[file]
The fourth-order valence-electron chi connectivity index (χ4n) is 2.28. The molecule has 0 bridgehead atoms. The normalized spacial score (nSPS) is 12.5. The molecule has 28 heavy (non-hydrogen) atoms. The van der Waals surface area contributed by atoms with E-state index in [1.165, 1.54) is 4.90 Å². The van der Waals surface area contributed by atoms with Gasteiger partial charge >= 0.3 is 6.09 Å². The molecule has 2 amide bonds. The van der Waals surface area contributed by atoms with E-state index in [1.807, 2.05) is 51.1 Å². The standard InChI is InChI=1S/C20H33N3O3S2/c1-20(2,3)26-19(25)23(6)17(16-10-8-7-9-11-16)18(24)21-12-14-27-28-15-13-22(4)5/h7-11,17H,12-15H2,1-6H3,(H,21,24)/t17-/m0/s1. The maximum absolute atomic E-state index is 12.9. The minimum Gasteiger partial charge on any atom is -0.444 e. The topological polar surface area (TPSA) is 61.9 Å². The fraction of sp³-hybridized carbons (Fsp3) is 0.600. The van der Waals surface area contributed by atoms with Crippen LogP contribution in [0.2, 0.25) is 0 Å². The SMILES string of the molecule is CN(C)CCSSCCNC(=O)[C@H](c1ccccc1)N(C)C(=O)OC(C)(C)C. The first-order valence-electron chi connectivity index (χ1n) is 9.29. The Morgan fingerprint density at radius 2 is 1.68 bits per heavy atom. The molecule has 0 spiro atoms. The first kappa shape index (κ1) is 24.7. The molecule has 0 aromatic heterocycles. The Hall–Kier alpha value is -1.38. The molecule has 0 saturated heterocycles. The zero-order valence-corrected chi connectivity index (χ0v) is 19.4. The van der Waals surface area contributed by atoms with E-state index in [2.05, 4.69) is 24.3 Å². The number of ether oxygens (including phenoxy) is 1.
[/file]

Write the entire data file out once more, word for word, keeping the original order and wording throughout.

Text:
The fourth-order valence-electron chi connectivity index (χ4n) is 2.28. The molecule has 0 bridgehead atoms. The normalized spacial score (nSPS) is 12.5. The molecule has 28 heavy (non-hydrogen) atoms. The van der Waals surface area contributed by atoms with E-state index in [1.165, 1.54) is 4.90 Å². The van der Waals surface area contributed by atoms with Gasteiger partial charge >= 0.3 is 6.09 Å². The molecule has 2 amide bonds. The van der Waals surface area contributed by atoms with E-state index in [1.807, 2.05) is 51.1 Å². The standard InChI is InChI=1S/C20H33N3O3S2/c1-20(2,3)26-19(25)23(6)17(16-10-8-7-9-11-16)18(24)21-12-14-27-28-15-13-22(4)5/h7-11,17H,12-15H2,1-6H3,(H,21,24)/t17-/m0/s1. The maximum absolute atomic E-state index is 12.9. The minimum Gasteiger partial charge on any atom is -0.444 e. The topological polar surface area (TPSA) is 61.9 Å². The fraction of sp³-hybridized carbons (Fsp3) is 0.600. The van der Waals surface area contributed by atoms with Crippen LogP contribution in [0.2, 0.25) is 0 Å². The SMILES string of the molecule is CN(C)CCSSCCNC(=O)[C@H](c1ccccc1)N(C)C(=O)OC(C)(C)C. The first-order valence-electron chi connectivity index (χ1n) is 9.29. The Morgan fingerprint density at radius 2 is 1.68 bits per heavy atom. The molecule has 0 spiro atoms. The first kappa shape index (κ1) is 24.7. The molecule has 0 aromatic heterocycles. The Hall–Kier alpha value is -1.38. The molecule has 0 saturated heterocycles. The zero-order valence-corrected chi connectivity index (χ0v) is 19.4. The van der Waals surface area contributed by atoms with E-state index in [2.05, 4.69) is 24.3 Å². The number of ether oxygens (including phenoxy) is 1.